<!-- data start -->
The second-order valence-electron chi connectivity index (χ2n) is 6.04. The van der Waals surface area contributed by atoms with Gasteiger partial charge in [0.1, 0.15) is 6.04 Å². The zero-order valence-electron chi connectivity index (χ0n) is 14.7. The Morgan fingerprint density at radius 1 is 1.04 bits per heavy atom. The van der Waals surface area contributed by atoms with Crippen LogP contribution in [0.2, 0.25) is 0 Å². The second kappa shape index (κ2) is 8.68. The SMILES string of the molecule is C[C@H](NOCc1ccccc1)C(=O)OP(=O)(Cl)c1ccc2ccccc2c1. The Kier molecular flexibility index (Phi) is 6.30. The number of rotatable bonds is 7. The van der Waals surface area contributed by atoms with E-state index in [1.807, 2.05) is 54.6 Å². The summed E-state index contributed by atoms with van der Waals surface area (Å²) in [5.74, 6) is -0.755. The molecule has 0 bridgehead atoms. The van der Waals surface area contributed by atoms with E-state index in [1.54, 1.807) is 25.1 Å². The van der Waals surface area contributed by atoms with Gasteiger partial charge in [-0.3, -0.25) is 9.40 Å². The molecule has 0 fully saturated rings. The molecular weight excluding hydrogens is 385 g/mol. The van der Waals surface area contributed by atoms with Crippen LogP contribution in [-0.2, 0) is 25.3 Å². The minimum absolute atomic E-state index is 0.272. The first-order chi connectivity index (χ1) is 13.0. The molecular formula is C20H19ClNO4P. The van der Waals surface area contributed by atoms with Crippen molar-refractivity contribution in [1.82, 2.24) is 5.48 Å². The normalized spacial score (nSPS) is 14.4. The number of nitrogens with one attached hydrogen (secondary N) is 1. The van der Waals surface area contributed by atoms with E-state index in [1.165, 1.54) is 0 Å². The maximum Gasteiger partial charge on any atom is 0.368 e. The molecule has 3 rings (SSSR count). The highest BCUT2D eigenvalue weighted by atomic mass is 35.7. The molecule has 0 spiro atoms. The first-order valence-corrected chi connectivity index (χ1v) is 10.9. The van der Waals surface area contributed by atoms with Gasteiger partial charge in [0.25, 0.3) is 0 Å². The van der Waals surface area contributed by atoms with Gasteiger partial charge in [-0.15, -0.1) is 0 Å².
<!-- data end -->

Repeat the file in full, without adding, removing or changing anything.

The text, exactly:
The second-order valence-electron chi connectivity index (χ2n) is 6.04. The van der Waals surface area contributed by atoms with Gasteiger partial charge in [0.1, 0.15) is 6.04 Å². The zero-order valence-electron chi connectivity index (χ0n) is 14.7. The Morgan fingerprint density at radius 1 is 1.04 bits per heavy atom. The van der Waals surface area contributed by atoms with Crippen LogP contribution in [0.2, 0.25) is 0 Å². The second kappa shape index (κ2) is 8.68. The SMILES string of the molecule is C[C@H](NOCc1ccccc1)C(=O)OP(=O)(Cl)c1ccc2ccccc2c1. The Kier molecular flexibility index (Phi) is 6.30. The number of rotatable bonds is 7. The van der Waals surface area contributed by atoms with E-state index in [1.807, 2.05) is 54.6 Å². The summed E-state index contributed by atoms with van der Waals surface area (Å²) in [5.74, 6) is -0.755. The molecule has 0 bridgehead atoms. The van der Waals surface area contributed by atoms with E-state index in [1.54, 1.807) is 25.1 Å². The van der Waals surface area contributed by atoms with Gasteiger partial charge in [-0.3, -0.25) is 9.40 Å². The molecule has 0 fully saturated rings. The molecular weight excluding hydrogens is 385 g/mol. The van der Waals surface area contributed by atoms with Crippen LogP contribution in [-0.2, 0) is 25.3 Å². The minimum absolute atomic E-state index is 0.272. The first-order chi connectivity index (χ1) is 13.0. The molecular formula is C20H19ClNO4P. The van der Waals surface area contributed by atoms with Crippen molar-refractivity contribution in [1.82, 2.24) is 5.48 Å². The normalized spacial score (nSPS) is 14.4. The number of nitrogens with one attached hydrogen (secondary N) is 1. The van der Waals surface area contributed by atoms with E-state index in [1.165, 1.54) is 0 Å². The maximum Gasteiger partial charge on any atom is 0.368 e. The molecule has 3 rings (SSSR count). The highest BCUT2D eigenvalue weighted by atomic mass is 35.7. The molecule has 0 spiro atoms. The first-order valence-corrected chi connectivity index (χ1v) is 10.9. The van der Waals surface area contributed by atoms with Gasteiger partial charge in [0.25, 0.3) is 0 Å². The van der Waals surface area contributed by atoms with Gasteiger partial charge in [-0.15, -0.1) is 0 Å².